A major pilots organization has asked the U.S. Federal Aviation Administration (FAA) to consider imposing new limits on the altitudes at which jets can operate at supersonic speeds. Earlier this month, the Aircraft Owners and Pilots Organization (AOPO) commented on a proposed rule for supersonic flights. In the comment, the AOPO said that it’s important for supersonic jets to operate in a safe manner that doesn’t jeopardize the safety of other commercial and private airplanes in the air.
At any given time, there are roughly 8,000 to 20,000 airplanes in the air. Some of the airplanes are operated by commercial airlines, whereas others are operated by private pilots. Regardless, aviation experts expect this number to increase in the months and years to come. And as the number of airplanes in the air increases, so does this risk of midair collision. Of course, there are plenty of safeguards in place to prevent midair collisions, but these safeguards don’t take into account supersonic jets.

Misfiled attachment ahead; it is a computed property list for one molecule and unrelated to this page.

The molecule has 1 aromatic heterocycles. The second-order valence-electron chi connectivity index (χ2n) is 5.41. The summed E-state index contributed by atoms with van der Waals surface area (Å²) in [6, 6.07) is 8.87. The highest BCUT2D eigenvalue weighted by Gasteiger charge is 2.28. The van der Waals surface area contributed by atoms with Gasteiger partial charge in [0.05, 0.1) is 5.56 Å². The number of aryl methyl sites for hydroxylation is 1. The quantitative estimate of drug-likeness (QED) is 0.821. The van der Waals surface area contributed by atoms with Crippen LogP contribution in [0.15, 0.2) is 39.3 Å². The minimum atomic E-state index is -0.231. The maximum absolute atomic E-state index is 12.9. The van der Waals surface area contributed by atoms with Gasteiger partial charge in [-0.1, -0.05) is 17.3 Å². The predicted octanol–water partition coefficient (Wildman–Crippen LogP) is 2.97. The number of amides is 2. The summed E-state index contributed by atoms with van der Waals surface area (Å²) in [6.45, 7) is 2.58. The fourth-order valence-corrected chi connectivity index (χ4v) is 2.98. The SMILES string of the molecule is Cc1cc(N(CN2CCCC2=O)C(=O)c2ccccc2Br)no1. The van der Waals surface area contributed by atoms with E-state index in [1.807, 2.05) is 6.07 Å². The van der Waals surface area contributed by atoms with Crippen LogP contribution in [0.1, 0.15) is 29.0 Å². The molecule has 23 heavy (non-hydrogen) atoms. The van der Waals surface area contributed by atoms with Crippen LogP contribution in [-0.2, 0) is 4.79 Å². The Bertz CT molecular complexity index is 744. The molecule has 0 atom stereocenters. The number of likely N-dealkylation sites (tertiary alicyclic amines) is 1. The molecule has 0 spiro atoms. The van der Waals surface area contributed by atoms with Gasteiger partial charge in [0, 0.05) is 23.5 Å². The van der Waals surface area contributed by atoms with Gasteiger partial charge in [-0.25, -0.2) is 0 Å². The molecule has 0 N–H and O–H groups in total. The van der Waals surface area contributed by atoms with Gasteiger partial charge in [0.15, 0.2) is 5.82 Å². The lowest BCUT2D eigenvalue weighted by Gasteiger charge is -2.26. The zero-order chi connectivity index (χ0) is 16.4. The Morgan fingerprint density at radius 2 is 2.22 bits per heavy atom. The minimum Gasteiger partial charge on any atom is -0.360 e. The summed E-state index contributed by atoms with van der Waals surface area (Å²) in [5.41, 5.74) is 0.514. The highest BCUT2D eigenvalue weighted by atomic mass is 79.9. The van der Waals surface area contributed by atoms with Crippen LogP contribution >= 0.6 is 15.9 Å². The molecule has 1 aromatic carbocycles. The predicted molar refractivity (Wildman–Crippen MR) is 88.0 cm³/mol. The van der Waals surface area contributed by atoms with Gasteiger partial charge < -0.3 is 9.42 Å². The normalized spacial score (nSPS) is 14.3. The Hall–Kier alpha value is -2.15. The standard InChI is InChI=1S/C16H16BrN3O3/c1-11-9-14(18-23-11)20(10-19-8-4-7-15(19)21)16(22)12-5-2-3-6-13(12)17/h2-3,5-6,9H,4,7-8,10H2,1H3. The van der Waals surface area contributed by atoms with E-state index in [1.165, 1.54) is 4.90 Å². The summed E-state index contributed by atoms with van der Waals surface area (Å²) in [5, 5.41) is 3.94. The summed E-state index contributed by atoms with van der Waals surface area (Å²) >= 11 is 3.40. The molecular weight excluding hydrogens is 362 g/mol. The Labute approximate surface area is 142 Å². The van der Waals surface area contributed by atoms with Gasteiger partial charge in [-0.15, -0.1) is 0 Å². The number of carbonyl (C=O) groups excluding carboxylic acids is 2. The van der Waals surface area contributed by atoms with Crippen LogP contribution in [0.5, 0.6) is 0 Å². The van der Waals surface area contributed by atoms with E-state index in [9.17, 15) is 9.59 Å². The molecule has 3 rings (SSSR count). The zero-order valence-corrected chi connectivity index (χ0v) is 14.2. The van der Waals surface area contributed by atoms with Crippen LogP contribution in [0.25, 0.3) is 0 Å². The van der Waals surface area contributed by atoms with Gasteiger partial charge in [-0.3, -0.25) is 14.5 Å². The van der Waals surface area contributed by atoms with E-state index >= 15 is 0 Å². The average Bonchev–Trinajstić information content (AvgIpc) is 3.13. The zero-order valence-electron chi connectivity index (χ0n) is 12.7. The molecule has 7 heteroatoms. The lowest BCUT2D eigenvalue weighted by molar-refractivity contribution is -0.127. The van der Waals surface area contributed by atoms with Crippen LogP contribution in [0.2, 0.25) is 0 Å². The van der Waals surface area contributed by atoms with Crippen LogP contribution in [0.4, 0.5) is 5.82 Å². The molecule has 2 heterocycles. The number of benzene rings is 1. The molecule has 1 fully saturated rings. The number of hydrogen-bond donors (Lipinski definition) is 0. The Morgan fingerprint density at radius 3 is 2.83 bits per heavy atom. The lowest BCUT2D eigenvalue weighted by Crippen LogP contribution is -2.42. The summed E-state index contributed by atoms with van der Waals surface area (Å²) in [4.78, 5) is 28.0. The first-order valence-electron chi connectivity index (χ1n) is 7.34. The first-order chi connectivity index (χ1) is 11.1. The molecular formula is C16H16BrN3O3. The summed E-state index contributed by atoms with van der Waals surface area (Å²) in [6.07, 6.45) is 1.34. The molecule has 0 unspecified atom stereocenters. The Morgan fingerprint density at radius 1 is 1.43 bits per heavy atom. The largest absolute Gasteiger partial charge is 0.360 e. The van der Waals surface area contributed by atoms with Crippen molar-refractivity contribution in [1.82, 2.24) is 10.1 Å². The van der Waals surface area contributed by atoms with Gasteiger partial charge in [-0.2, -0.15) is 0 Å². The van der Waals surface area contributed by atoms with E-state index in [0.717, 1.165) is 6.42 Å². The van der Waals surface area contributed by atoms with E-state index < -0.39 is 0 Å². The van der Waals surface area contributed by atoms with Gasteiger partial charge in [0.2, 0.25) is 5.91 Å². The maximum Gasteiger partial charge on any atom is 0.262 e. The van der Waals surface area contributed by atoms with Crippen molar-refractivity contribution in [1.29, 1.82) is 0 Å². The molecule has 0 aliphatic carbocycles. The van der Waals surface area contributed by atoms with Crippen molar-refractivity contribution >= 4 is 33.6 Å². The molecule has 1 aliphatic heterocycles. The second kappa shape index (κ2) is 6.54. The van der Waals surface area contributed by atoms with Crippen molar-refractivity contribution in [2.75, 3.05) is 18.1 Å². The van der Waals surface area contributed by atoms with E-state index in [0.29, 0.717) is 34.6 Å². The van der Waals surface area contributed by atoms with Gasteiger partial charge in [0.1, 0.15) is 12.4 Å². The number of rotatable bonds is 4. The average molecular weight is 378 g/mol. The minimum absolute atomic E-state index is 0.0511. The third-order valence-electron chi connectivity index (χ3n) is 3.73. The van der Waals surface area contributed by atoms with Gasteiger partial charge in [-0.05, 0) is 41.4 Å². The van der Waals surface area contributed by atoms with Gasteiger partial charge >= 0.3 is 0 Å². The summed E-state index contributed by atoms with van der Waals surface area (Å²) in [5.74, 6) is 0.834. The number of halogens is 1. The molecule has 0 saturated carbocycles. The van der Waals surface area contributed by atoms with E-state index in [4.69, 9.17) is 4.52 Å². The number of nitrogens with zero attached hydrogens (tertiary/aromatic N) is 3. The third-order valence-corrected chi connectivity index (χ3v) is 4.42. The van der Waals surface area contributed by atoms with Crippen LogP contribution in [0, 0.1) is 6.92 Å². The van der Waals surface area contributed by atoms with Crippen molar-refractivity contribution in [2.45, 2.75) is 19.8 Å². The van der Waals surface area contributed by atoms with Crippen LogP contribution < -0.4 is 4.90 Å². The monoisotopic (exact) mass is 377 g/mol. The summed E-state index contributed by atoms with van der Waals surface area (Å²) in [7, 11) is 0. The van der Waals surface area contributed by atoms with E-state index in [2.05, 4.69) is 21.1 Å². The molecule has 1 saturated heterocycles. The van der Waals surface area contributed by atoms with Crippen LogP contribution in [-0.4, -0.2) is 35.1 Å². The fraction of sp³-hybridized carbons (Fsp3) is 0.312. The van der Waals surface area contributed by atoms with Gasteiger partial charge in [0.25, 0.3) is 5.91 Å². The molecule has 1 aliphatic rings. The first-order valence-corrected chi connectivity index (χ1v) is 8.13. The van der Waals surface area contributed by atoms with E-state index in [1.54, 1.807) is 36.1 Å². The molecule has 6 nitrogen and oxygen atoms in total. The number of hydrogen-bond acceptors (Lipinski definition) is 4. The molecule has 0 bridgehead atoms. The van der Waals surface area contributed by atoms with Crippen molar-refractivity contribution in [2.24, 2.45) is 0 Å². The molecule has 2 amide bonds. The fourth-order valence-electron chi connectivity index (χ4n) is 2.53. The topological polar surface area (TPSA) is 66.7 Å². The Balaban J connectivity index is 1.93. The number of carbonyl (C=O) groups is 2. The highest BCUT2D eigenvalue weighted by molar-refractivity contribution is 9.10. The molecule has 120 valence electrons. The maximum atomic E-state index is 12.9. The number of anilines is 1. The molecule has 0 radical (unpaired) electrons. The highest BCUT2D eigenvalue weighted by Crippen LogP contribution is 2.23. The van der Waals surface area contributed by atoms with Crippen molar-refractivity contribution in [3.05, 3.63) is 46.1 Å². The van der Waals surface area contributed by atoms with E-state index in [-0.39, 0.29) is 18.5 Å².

Supersonic jets, of course, are jet-powered airplanes that are capable of flying at speeds faster than Mach 1, which is the speed of sound. According to the FAA, the Supersonic Transport (SST) Concorde was invented in the 1970s, which led many people to believe that commercial supersonic travel was right around the corner. The SST was retired just a few decades later, however, due to concerns over excessive fuel consumption and environmental impact. But it appears that supersonic flight technology may experience a revival.
The FAA says that aerospace companies in the United States are exploring supersonic flight technology once again. Thanks to advancements in the field if aerospace manufacturing — composite materials, new engine designs, etc. — aviation experts say it’s not a matter of if supersonic flights will happen but, rather, when it will happen.
Because of their ability to fly at speeds faster than Mach 1, however, some aviation experts are concerned about the safety risks posed by supersonic jets. The AOPA, for example, has asked the FAA to consider altitude restrictions for supersonic jets so that they don’t interfere with other commercial and private airplanes in the air.
“We believe it is important that supersonic activity does not infringe on general aviation’s ability to access and transit the NAS,” said Rune Duke of the AOPA.
You can read more about the FAA’s proposed rule on supersonic flights by accessing the Federal Register here. Commenting on the rule is expected to close on Aug. 27, 2019.